The Canucks are down in a hole, a deep one. Losing the first two games at home to the Sharks leaves them in a tough one to climb out of, but going into San Jose, they do have the pieces available to leap out of it. Unless, that is, a surprise gamble by coach Alain Vigneault blows up in his face.
This afternoon, Cory Schneider was announced as the starting goaltender in place of Roberto Luongo for game 3 against the Sharks. The decision surprised many, as Luongo’s play in games one and two kept the team competitive. While it would seem unfair to Luongo’s performance, an injury to coach Vigneault seems to be an unreasonable cause for Schneider to lose starting privileges.
Despite that, if Schneider is only at 90 per cent, it would seem logical that the choice in net for such a pivotal game in the series would be the goalie who is so obviously playing at 100 per cent. This is just another piece of fodder for all those who speculate on whether the winning-est coach in Canucks’ history should hold on to his job next year.
As for the team’s chances in this series, most detractors of the team’s hopes this spring call out the lack of scoring as the main factor behind the 2-0 series deficit. Then, they try to shed some light on Vancouver’s playoff history, citing that the team has never come back down two games to none.
You’d be right that calling to these two obstacles as disheartening to the idea that more playoff games will ever take place in Vancouver for the rest of this post-season, but wrong once the team’s true offensive stats are taken into mind.
On top of that, the Canucks have time and time again come back from 3-1 series deficits, including in the Brian Burke era when the St. Louis Blues held that exact series lead. I remember being in elementary school at the time and having a Markus Naslund shirt gifted to me right before the fifth game of the series (which the Canucks decidedly won), and dismissing the team as “sucky.”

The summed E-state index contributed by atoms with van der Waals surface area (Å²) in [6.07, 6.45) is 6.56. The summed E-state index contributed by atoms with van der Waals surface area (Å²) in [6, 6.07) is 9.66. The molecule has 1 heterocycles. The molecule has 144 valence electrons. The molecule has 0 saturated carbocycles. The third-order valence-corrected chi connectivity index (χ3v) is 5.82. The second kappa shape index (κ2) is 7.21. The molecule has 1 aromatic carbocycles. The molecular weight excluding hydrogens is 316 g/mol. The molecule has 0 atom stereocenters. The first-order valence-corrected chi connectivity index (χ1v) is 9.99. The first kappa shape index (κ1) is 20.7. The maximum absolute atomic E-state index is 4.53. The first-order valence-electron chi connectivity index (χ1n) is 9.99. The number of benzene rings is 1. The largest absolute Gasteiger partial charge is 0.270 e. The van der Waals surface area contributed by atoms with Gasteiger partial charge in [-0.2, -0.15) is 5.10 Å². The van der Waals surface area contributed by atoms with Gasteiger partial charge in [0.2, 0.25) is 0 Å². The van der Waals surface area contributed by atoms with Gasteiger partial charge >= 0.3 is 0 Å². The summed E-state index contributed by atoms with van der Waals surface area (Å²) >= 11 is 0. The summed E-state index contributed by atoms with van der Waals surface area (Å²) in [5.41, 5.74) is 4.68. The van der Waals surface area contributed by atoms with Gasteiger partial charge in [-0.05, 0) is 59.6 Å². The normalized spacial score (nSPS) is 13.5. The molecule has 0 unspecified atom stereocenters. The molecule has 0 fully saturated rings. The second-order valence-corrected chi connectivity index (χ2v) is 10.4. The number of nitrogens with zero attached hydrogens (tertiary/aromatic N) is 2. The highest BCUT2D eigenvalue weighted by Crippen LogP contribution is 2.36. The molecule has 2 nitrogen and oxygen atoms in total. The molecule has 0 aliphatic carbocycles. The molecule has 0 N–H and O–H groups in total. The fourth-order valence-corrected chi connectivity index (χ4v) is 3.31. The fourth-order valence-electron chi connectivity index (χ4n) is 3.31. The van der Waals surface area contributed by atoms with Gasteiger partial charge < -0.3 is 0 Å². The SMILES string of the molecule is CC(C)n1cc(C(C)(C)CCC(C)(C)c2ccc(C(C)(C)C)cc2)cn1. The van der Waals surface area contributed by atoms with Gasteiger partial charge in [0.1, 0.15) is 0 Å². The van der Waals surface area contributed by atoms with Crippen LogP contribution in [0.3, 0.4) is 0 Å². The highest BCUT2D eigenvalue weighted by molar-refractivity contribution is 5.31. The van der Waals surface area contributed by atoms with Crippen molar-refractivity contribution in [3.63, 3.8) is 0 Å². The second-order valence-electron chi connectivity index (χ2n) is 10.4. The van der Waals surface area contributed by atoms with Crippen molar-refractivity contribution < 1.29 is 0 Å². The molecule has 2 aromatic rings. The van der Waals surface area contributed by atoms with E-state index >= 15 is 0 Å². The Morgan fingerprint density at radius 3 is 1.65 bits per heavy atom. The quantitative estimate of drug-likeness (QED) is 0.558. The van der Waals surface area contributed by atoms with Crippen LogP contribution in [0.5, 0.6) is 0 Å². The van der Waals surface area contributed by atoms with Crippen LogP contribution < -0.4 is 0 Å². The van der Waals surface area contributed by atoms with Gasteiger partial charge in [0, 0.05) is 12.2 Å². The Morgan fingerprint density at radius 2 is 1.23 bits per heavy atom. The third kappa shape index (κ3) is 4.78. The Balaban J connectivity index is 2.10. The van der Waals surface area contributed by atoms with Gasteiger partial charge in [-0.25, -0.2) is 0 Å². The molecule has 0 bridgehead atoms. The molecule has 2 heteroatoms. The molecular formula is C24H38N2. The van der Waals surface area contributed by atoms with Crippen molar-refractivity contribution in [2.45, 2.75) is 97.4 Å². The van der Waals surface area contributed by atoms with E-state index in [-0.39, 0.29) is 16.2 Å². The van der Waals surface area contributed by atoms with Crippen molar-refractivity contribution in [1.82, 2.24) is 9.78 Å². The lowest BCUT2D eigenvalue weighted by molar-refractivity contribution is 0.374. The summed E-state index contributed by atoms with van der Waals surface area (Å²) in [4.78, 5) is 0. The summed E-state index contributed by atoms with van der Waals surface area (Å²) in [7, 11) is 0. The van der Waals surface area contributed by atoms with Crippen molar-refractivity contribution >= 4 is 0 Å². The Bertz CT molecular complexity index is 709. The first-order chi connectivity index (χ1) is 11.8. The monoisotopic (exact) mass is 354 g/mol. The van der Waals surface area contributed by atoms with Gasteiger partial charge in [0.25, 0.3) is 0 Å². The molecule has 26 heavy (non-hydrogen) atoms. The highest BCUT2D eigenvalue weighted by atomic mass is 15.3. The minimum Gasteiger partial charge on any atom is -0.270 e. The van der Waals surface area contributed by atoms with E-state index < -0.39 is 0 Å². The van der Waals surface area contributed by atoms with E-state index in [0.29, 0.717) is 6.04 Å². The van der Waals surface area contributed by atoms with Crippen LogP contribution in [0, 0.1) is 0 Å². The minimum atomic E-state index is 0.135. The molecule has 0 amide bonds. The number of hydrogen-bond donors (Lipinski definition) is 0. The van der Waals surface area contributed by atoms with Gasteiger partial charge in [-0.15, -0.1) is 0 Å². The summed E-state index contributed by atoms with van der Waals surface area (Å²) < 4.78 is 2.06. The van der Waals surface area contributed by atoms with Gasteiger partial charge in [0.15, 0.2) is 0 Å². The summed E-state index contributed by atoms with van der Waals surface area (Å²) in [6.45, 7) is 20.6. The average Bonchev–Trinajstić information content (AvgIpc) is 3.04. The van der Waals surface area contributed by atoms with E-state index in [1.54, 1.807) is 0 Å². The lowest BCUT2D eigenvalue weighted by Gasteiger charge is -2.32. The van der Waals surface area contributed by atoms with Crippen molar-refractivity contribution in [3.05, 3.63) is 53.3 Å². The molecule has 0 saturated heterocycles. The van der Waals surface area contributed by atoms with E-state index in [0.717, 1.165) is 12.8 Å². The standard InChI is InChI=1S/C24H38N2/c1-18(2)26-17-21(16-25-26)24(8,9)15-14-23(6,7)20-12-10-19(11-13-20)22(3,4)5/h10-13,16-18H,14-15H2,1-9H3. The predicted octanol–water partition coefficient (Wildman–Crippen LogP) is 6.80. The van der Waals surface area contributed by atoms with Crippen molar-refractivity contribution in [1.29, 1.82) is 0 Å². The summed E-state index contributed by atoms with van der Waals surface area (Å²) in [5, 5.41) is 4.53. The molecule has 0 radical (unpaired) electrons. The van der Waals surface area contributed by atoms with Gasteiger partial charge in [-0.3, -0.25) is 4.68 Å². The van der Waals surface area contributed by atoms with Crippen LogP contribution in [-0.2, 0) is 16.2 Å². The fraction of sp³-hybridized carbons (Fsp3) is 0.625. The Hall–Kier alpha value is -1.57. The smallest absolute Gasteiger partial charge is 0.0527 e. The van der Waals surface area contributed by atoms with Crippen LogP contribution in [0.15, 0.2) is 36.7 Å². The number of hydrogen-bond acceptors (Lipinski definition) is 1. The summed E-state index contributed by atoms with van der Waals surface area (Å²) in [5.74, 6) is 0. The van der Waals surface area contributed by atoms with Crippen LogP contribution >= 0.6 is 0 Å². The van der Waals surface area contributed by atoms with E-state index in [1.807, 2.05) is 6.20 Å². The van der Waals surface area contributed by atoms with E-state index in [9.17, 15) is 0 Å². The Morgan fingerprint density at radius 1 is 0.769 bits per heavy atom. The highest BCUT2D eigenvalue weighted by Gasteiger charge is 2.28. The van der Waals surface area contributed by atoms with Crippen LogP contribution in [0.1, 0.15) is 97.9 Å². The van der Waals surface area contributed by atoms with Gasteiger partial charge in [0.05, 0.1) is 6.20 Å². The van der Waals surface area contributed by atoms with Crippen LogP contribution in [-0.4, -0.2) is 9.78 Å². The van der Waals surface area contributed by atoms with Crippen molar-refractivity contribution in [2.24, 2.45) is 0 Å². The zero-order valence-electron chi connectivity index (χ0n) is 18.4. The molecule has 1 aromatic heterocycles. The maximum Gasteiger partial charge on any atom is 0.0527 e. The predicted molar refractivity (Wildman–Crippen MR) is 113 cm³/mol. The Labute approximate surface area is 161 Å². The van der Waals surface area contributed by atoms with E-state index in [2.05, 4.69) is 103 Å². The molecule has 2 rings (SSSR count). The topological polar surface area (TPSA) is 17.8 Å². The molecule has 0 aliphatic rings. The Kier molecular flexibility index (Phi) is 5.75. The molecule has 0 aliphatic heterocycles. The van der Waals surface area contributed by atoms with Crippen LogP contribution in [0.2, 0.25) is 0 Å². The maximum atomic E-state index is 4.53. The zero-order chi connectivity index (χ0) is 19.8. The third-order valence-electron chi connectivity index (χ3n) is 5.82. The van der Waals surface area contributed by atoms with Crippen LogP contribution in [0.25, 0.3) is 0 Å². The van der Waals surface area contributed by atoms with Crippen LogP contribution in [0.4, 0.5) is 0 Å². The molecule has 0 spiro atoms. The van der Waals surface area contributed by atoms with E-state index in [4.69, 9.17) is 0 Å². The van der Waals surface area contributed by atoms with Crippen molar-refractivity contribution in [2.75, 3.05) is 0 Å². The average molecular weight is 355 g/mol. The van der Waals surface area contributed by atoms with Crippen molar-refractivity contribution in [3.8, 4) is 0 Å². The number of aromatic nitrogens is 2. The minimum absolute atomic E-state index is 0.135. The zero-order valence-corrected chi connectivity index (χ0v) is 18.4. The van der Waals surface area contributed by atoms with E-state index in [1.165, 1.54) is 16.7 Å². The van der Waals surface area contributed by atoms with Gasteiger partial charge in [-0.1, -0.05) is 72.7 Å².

Luckily, this time they’re not sucky, and we’ve got a chance. Why?
Taking into account Fenwick stats that consistently describe whether or not a team is “good”, the Canucks, unless the Sharks elevate their game, should start capitalizing on the many chances they’re creating
Through both games, the Canucks have kept pace with the Sharks in terms of shots, indicating that the offensive production of the team isn’t as defective as it seems. The gears are indeed working – the Sedins had 11 shots last game and Kesler had five – but the end product hasn’t yet produced what it needs to on the scoreboard. They absolutely need to put more shots on Niemi, but they aren’t doing a bad job of it already. The Canucks are also dominating possession of the puck, indicating that they have control of the game in most cases.
These stats may not guarantee anything, but they were used by many commentators to predict the rise of the L.A. Kings last year from a nearly season-long slump in the year they won the cup. For most of their games, the Kings were behind in scoring, but had dominated possession and had consistently outshot opponents. The more shots and possession you have, the more chances you have to score. The more chances you have to score, the more you have to capitalize on. Essentially, if the Canucks keep pushing as much as they already have in the other team’s zone, ‘luck’ should find a way.
The Sharks do however have an edge in terms of their superb home record, which could intimidate the Canucks; the Shark Tank has seen only two regulation losses in the shortened season. Granted, home teams have the advantage of being in their own element, the Canucks can rally together to quiet the crowd with an early energetic start. More forechecking, drawing more penalties and big hits early on can subdue all the comfort that the Sharks have, and bring even more momentum in the direction of Vancouver.
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Puckdrop: 7 p.m. PST
Vyas Saran is Vancity Buzz’s Canucks Columnist. Follow Vyas on Twitter @vyassaran.
Image credit: CBC